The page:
Lukman Otunuga, Senior Research Analyst at FXTM
- Once upon a time, the naira was worth almost twice as much as the dollar and equivalent to the British pound.
Fast-forward today, the local currency is trading at a paltry N455 per dollar, N585 per pound on the parallel markets and around N380 on the official exchange. The naira’s story has been one filled with many twists and turns revolving around oil prices, multiple exchanges, unfavourable economic fundamentals, dollar scarcity, pegged exchange and overall uncertainty. Will the naira ever be able to return back to its former glory? Given how Nigeria is still nursing wounds inflicted by COVID-19 and falling oil prices are threatening the country’s economic outlook, the vulnerable naira remains in the direct firing line.
For Nigeria to become truly productive and break away from the chains of oil reliance, could a free-floating naira be the solution? While an artificially strong currency remains attractive for Nigeria based on the fact that most products are imported, the negative impacts continue to be reflected across the economy. Given how over 90 percent of foreign exchange earnings are sourced from oil sales, falling oil directly impacts Nigeria’s FX reserve which complicates the CBN’s effort to defend the naira. This dependence and heavy exposure to external risks leave Nigeria open to currency instability and uncertainty.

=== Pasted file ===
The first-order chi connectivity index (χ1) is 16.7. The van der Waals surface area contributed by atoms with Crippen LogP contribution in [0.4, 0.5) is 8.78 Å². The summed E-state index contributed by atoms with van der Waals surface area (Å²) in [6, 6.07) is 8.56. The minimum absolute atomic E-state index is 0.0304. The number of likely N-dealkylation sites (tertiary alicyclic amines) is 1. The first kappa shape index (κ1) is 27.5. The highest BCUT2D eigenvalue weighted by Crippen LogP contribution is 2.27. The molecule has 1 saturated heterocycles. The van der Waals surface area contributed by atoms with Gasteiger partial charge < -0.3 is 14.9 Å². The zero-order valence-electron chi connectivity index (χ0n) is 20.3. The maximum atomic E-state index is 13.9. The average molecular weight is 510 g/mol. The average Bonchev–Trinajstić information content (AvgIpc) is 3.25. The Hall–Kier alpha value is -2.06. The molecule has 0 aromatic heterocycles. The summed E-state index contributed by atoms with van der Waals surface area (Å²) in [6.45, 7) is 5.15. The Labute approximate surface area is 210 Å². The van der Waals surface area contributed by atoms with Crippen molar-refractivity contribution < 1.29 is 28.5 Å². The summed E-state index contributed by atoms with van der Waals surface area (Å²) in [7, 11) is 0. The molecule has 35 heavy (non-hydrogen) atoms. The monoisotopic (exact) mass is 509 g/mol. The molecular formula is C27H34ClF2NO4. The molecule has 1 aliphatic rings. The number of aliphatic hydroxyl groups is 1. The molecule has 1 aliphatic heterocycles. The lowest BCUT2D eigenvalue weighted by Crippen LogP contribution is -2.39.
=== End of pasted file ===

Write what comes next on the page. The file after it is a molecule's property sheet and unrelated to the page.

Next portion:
The question is whether Nigeria will be able to handle the aftermath from a free-floating naira. If the natural forces of supply and demand are allowed to determine the equilibrium value of the naira, a sharp depreciation could be on the cards based on the macroeconomic conditions. Such may accelerate inflationary pressures, forcing the CBN to potentially hike interest rates while other central banks are cutting. All in all, the idea of a free-floating Nigeria could elevate Nigeria’s economic prospects and offer transparency. However, this will depend on whether the country had the ability to bounce back from the potential pain inflicted by a tumbling naira.
Investors directed their attention towards pending inflation figures for August which were forecast to jump 12.95%, its highest level in 12 months. Inflationary pressures are expected to rise over the next few months thanks to continued border closures and coronavirus induced supply disruptions.